Thatcher assumed power in 1979, a time when more than a million Brits were unemployed, workers' strikes were sweeping the country, and inflation was spiraling out of control. Thatcher refused to give in to the trade unions and introduced radical economic reforms, including sweeping privatization and liberalization of markets, while reducing the size of government.

“She waged war with the trade unions because the balance of power between them and the democratically-elected government had become unbalanced in the 1970s — during the period known as the Winter of Discontent almost the whole of Britain was on strike,” Shephard said.

Although many supported Thatcher, others thought her policies disastrous.

“She set about deregulating economic affairs, which I think we are still suffering from now — the recession we are in is partly down to Thatcher's policies, in terms of that,” said Donald McKenzie, 70, a retired physicist from London.

While Thatcher is viewed as having played an important role in promoting the “Chicago School” of free-market economics, Christiane Eisenberg, professor for British Studies at Humboldt University in Berlin, says her ideas were as much the result of her upbringing in the family shop.

“She was a grocer's daughter,” Eisenberg said. “Her endeavors to cut the expenses of the welfare state were much influenced by the endeavors of her father not to stretch his grocery's finances.”

The policies that have become known internationally as “Thatcherism” saw her lauded by some and demonized by others from the start.

Shephard says that her unflinching ability to make difficult and sometimes unpopular decisions was key to her success — especially as Britain's first (and as yet, only) female prime minister.

“She would have been ill-advised to get herself pigeon-holed as someone who reacted in what the public might think was a feminine kind of way,” Shephard said. “She has a job to do, and it was a job she was doing as a woman that until then only men had done.”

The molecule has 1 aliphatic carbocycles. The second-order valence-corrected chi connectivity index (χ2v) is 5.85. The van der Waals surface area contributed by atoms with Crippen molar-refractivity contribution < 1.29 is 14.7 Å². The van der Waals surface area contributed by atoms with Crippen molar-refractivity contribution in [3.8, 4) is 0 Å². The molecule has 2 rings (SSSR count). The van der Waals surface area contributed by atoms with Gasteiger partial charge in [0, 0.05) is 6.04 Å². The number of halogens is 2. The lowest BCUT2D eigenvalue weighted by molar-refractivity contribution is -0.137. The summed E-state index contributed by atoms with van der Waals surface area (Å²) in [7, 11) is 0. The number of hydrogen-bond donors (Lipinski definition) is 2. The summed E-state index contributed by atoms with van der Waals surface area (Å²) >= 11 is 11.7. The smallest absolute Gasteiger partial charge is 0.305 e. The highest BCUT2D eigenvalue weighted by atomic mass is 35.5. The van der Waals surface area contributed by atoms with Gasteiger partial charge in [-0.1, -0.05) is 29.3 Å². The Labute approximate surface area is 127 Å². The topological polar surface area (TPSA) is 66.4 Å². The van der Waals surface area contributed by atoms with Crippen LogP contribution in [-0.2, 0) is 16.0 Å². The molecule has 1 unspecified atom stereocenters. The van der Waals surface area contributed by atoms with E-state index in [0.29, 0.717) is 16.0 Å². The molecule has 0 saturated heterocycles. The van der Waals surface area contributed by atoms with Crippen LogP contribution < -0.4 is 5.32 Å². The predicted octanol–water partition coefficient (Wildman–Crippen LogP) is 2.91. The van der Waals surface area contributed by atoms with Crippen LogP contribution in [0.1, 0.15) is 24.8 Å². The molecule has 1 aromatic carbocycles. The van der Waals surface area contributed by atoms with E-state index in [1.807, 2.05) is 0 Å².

With only a handful of women having taken such a powerful role on the global political stage before her, fans say she led the way for women around the world.

“It was wonderful for female rights and (something) which needed to be done,” said Matthew Whelan, 37, a nursing homes operations manager in London.

Shephard, who has had a successful career as a Conservative minister, says her former boss raised the stakes for women in British politics.

“She was an absolute trailblazer,” Shephard said.

Thatcher forged a tough answer to dealing with the Irish Republican Army, the militant group that sought independence for Ireland through violence.

In 1981, jailed IRA members went on hunger strikes demanding they be treated as political prisoners. She refused, and some starved themselves amid a lot of press coverage.

“She wasn't someone that compromised easily —⅛ certainly there is an argument to be said that during the whole hunger strike period, it was intransigence on her side and intransigence on the other side that made a bad situation worse,” Tonra said.

Despite an IRA attempt to assassinate Thatcher in 1984, she went on to sign the 1985 Anglo-Irish agreement, which allowed the government of the Republic of Ireland an advisory role in the Northern Irish Parliament, paving the way for the 1998 Good Friday peace agreement.